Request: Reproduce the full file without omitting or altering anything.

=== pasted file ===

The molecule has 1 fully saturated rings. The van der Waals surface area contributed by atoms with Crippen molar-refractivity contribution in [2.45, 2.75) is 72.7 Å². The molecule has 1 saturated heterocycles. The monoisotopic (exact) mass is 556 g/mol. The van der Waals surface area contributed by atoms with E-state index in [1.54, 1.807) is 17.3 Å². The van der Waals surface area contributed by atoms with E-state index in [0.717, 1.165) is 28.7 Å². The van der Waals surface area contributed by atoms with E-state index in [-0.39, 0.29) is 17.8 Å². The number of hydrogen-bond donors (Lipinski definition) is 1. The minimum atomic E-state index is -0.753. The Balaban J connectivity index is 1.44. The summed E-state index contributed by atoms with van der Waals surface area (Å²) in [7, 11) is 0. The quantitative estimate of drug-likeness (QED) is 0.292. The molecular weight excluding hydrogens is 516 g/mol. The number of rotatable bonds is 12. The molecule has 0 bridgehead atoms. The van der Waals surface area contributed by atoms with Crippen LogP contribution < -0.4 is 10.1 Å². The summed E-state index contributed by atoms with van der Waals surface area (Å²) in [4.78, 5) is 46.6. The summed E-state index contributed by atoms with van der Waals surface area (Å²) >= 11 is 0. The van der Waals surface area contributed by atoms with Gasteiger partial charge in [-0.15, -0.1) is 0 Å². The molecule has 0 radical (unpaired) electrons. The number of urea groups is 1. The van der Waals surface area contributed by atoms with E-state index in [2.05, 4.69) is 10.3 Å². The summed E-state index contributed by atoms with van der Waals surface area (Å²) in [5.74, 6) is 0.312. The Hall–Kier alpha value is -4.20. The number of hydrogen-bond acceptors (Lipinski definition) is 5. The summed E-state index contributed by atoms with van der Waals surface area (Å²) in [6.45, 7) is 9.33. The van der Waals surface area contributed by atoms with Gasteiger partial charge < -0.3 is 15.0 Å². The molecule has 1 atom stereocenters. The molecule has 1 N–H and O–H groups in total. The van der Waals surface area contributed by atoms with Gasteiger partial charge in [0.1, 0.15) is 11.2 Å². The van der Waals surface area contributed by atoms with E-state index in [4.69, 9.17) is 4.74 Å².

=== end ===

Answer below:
The molecule has 1 fully saturated rings. The van der Waals surface area contributed by atoms with Crippen molar-refractivity contribution in [2.45, 2.75) is 72.7 Å². The molecule has 1 saturated heterocycles. The monoisotopic (exact) mass is 556 g/mol. The van der Waals surface area contributed by atoms with E-state index in [1.54, 1.807) is 17.3 Å². The van der Waals surface area contributed by atoms with E-state index in [0.717, 1.165) is 28.7 Å². The van der Waals surface area contributed by atoms with E-state index in [-0.39, 0.29) is 17.8 Å². The number of hydrogen-bond donors (Lipinski definition) is 1. The minimum atomic E-state index is -0.753. The Balaban J connectivity index is 1.44. The summed E-state index contributed by atoms with van der Waals surface area (Å²) in [7, 11) is 0. The quantitative estimate of drug-likeness (QED) is 0.292. The molecular weight excluding hydrogens is 516 g/mol. The number of rotatable bonds is 12. The molecule has 0 bridgehead atoms. The van der Waals surface area contributed by atoms with Crippen LogP contribution < -0.4 is 10.1 Å². The summed E-state index contributed by atoms with van der Waals surface area (Å²) in [4.78, 5) is 46.6. The summed E-state index contributed by atoms with van der Waals surface area (Å²) >= 11 is 0. The van der Waals surface area contributed by atoms with Gasteiger partial charge in [-0.15, -0.1) is 0 Å². The molecule has 0 radical (unpaired) electrons. The number of urea groups is 1. The van der Waals surface area contributed by atoms with E-state index in [2.05, 4.69) is 10.3 Å². The summed E-state index contributed by atoms with van der Waals surface area (Å²) in [5.74, 6) is 0.312. The Hall–Kier alpha value is -4.20. The number of hydrogen-bond acceptors (Lipinski definition) is 5. The summed E-state index contributed by atoms with van der Waals surface area (Å²) in [6.45, 7) is 9.33. The van der Waals surface area contributed by atoms with Gasteiger partial charge < -0.3 is 15.0 Å². The molecule has 1 atom stereocenters. The molecule has 1 N–H and O–H groups in total. The van der Waals surface area contributed by atoms with Gasteiger partial charge in [0.1, 0.15) is 11.2 Å². The van der Waals surface area contributed by atoms with E-state index in [4.69, 9.17) is 4.74 Å².